About this blog

Just having a bit of fun here, posting about walks and other stuff. I need to get out more.

Sunday, 22 July 2012

Eastern Fells Overnighter.

Managed to take advantage of a rare decent weather forecast last weekend and nipped up to the Lakes to combine a Wainwright bagging outing with a first overnight stay in my brand new Scarp1 tent.
I returned to the Eastern Fells with a plan to take in a circuit including the Dodds from Dockray, with a high camp somewhere on the route.
I had actually attempted this as a day walk a couple of weeks ago, walking clockwise over the Birketts of Common Fell, Swineside Knott and the Brown Hills up onto Hart Side. The weather beat me on that occasion and I made it only as far as Swineside Knott before returning to the car defeated, dishevelled and demoralised.
The weather did improve later in the day allowing a nice walk on Gowbarrow Fell but this was scant consolation for the high route I had planned.

This time around the weather was more kind and I managed to fit in a couple of bonus hills, Little Mell Fell and Great Mell Fell on the way to Dockray.
Happy to be back on the Fell, any Fell would do.

Blencathra from Great Mell Fell
Both Little and Great Mell Fells are much maligned and I have to admit that the former is a bit of a non-event. Up and down and back at the car within half an hour before driving along the minor roads to begin the walk onto Great Mell Fell.
I enjoyed this one, a nice, fairly dry path leads up through pleasant woodland to the small cairn where great views open up of Blencathra and the Vale of Keswick.
It's just a short drive into the lovely village of Dockray and the Royal Hotel public bar. I had a bit of time to spare and spent an hour over a couple of extortionately priced pints of Guinness.
I used my dubious charms to sweet talk the barmaid into letting me leave my car on the hotel car park overnight before eventually setting off again at 4pm.
I had studied the map in the bar and decided to reverse my aborted route of a couple of weeks ago. On that walk, I had identified some potential great camp sites on Swineside Knott overlooking Ullswater and the surrounding fells. I wasn't sure if I could complete the round before darkness fell, but I was fairly certain I would find somewhere on Hart Side if push came to shove.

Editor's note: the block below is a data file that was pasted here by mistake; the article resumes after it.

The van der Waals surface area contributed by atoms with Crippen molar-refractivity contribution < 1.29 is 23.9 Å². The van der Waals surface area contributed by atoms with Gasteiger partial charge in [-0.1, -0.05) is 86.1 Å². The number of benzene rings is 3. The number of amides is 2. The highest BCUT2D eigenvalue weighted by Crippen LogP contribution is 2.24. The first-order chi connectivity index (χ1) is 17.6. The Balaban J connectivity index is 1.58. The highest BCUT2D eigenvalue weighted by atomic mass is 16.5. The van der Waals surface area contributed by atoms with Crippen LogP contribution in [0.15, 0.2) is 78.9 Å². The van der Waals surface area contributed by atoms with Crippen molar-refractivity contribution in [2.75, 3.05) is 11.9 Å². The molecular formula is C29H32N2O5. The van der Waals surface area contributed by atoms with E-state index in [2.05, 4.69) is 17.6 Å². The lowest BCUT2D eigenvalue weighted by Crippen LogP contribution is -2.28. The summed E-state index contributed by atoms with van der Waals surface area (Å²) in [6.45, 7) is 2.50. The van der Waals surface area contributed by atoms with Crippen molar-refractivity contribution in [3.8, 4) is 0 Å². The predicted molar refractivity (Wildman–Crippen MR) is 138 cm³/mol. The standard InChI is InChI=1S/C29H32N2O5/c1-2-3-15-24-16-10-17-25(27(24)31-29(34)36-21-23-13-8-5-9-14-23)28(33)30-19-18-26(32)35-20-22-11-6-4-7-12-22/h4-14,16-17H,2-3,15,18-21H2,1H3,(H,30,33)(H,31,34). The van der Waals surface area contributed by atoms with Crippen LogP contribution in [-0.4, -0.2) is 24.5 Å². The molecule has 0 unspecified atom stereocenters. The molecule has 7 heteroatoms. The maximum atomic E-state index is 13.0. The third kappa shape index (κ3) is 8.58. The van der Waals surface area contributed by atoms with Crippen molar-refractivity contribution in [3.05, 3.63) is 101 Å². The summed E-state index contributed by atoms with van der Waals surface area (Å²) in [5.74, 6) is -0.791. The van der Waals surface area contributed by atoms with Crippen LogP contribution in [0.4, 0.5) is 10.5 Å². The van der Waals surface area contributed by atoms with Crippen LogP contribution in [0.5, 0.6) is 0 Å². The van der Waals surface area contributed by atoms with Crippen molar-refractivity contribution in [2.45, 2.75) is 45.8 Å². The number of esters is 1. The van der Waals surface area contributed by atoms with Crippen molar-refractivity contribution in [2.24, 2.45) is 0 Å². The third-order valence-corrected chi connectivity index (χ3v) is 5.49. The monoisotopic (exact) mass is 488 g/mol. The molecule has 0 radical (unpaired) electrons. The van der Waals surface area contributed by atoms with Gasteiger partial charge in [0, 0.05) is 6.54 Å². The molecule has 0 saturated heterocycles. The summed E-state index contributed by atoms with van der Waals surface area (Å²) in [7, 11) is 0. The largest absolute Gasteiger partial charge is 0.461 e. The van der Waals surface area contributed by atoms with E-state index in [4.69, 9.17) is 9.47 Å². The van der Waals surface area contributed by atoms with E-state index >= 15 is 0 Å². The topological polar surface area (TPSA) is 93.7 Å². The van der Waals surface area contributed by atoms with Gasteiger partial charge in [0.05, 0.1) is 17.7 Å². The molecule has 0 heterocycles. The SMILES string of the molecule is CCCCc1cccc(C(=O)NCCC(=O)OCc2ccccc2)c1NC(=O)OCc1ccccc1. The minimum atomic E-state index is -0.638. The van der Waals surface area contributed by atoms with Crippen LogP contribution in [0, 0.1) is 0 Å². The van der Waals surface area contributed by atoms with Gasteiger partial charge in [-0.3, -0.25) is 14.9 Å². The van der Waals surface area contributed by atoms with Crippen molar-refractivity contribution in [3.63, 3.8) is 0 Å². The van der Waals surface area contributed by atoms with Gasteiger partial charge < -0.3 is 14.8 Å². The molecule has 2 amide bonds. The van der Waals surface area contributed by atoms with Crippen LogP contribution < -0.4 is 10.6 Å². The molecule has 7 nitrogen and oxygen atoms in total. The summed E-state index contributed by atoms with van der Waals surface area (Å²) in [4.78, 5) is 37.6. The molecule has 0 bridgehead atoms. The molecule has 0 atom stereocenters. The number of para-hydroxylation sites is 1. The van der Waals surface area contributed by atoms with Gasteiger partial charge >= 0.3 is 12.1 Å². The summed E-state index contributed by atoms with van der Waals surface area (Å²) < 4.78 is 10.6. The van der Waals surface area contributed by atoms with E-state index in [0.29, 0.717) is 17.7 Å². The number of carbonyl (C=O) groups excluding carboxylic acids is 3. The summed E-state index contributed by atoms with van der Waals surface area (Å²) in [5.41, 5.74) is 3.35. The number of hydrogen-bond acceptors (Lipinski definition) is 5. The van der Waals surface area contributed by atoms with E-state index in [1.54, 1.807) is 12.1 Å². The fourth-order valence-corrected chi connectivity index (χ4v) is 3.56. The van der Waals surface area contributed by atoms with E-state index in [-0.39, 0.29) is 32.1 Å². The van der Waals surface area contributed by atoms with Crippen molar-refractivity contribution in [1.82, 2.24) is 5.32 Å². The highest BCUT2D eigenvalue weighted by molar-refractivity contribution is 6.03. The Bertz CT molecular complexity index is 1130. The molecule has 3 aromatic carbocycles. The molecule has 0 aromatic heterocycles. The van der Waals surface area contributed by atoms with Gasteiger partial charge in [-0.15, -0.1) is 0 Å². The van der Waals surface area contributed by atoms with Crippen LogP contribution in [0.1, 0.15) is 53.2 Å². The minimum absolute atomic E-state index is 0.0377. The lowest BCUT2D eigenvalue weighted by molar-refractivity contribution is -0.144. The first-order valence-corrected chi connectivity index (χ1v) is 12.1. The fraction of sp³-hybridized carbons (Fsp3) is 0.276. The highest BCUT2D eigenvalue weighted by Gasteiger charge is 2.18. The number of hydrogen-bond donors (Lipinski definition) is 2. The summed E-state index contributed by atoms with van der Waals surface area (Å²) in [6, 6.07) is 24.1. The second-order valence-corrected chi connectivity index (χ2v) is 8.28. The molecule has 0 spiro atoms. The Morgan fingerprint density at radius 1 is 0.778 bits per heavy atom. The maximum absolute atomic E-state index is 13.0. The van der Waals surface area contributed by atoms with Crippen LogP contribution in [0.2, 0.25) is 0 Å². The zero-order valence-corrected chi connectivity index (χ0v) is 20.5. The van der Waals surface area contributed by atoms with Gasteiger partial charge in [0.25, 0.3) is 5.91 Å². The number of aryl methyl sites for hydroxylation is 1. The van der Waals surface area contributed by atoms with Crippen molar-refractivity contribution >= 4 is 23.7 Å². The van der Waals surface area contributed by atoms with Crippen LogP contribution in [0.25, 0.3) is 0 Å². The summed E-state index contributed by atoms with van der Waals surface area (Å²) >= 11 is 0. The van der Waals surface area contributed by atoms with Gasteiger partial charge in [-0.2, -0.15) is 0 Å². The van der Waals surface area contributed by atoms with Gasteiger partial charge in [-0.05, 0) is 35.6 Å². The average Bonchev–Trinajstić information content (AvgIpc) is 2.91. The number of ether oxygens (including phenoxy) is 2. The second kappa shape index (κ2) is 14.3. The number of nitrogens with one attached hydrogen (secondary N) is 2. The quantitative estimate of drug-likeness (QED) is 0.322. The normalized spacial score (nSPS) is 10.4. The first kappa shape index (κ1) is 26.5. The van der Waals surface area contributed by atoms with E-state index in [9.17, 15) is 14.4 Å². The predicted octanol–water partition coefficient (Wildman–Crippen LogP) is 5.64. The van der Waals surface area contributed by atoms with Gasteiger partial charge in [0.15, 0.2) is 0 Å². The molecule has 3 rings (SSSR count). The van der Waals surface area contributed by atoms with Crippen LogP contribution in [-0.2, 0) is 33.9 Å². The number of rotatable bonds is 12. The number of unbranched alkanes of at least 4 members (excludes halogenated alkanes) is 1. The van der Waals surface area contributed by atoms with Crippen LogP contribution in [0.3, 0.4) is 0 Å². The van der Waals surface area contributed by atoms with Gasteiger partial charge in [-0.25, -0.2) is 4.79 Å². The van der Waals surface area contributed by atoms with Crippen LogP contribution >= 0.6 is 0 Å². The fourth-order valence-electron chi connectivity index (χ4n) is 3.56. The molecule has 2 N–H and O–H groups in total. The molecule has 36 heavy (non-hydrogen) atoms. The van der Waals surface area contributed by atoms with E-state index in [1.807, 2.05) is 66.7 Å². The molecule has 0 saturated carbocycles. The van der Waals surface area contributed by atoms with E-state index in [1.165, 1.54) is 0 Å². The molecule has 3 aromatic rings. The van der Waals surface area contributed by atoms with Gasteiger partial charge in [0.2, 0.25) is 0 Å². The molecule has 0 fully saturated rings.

The lane walk up beside Aira Beck was a pleasant affair, views down to Dowthwaite Head opened up and soon enough the stile which signifies the start of the Old Coach Road was scaled.
Great Mell Fell from the Old Coach Road
The weather was holding out as forecast and the walk along the Old Coach Road was a fine one.
Setting out late in the afternoon had ensured I had the track to myself. Blencathra came into view and my eyes were drawn like magnets towards the elegant ridge lines of this beautiful hill as I made my way along the track below Wolf Crags to eventually head off upwards on a steep pathless ascent to White Pike and Clough Head.

Skiddaw and Blencathra from Clough Head
It was great to be up here alone and I was in my element as I strode out on a surprisingly dry path to the Birkett of Calfhow Pike and its rocky summit with fine views down to Thirlmere.
I spent a while here picking out the fells I have walked and the one's I have yet have the pleasure of doing so in my quest to complete the Wainwrights.
Great Dodd was next on the agenda, the highest point of the afternoon at 856m.
The Helvellyn massif from Great Dodd